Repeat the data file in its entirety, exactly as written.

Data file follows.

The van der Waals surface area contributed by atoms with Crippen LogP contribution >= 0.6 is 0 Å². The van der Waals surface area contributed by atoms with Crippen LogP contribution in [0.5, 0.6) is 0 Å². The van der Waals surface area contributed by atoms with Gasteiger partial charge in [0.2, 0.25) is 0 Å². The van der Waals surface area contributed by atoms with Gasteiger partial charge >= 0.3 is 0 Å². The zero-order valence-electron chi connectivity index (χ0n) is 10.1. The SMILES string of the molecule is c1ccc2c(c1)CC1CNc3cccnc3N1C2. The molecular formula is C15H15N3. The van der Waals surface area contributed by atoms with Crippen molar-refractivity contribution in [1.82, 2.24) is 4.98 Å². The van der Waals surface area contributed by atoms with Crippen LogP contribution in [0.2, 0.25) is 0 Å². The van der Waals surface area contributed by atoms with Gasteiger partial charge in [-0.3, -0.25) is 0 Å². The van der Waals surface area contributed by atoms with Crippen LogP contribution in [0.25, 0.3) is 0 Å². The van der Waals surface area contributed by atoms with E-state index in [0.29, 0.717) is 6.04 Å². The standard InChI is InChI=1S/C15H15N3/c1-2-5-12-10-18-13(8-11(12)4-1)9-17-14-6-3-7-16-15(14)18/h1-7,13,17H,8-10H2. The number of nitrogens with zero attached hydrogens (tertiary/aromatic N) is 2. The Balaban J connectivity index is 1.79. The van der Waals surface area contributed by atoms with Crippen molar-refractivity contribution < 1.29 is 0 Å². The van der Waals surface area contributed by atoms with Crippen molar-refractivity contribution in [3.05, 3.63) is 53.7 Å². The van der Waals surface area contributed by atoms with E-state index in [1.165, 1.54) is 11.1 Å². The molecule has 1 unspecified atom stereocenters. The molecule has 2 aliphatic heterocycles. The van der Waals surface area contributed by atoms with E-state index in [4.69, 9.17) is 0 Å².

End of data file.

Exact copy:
The van der Waals surface area contributed by atoms with Crippen LogP contribution >= 0.6 is 0 Å². The van der Waals surface area contributed by atoms with Crippen LogP contribution in [0.5, 0.6) is 0 Å². The van der Waals surface area contributed by atoms with Gasteiger partial charge in [0.2, 0.25) is 0 Å². The van der Waals surface area contributed by atoms with Gasteiger partial charge >= 0.3 is 0 Å². The zero-order valence-electron chi connectivity index (χ0n) is 10.1. The SMILES string of the molecule is c1ccc2c(c1)CC1CNc3cccnc3N1C2. The molecular formula is C15H15N3. The van der Waals surface area contributed by atoms with Crippen molar-refractivity contribution in [1.82, 2.24) is 4.98 Å². The van der Waals surface area contributed by atoms with Crippen LogP contribution in [0.2, 0.25) is 0 Å². The van der Waals surface area contributed by atoms with Gasteiger partial charge in [-0.3, -0.25) is 0 Å². The van der Waals surface area contributed by atoms with Crippen LogP contribution in [0.25, 0.3) is 0 Å². The van der Waals surface area contributed by atoms with E-state index in [0.29, 0.717) is 6.04 Å². The standard InChI is InChI=1S/C15H15N3/c1-2-5-12-10-18-13(8-11(12)4-1)9-17-14-6-3-7-16-15(14)18/h1-7,13,17H,8-10H2. The number of nitrogens with zero attached hydrogens (tertiary/aromatic N) is 2. The Balaban J connectivity index is 1.79. The van der Waals surface area contributed by atoms with Crippen molar-refractivity contribution < 1.29 is 0 Å². The van der Waals surface area contributed by atoms with Crippen molar-refractivity contribution in [3.05, 3.63) is 53.7 Å². The van der Waals surface area contributed by atoms with E-state index in [1.165, 1.54) is 11.1 Å². The molecule has 1 unspecified atom stereocenters. The molecule has 2 aliphatic heterocycles. The van der Waals surface area contributed by atoms with E-state index in [4.69, 9.17) is 0 Å².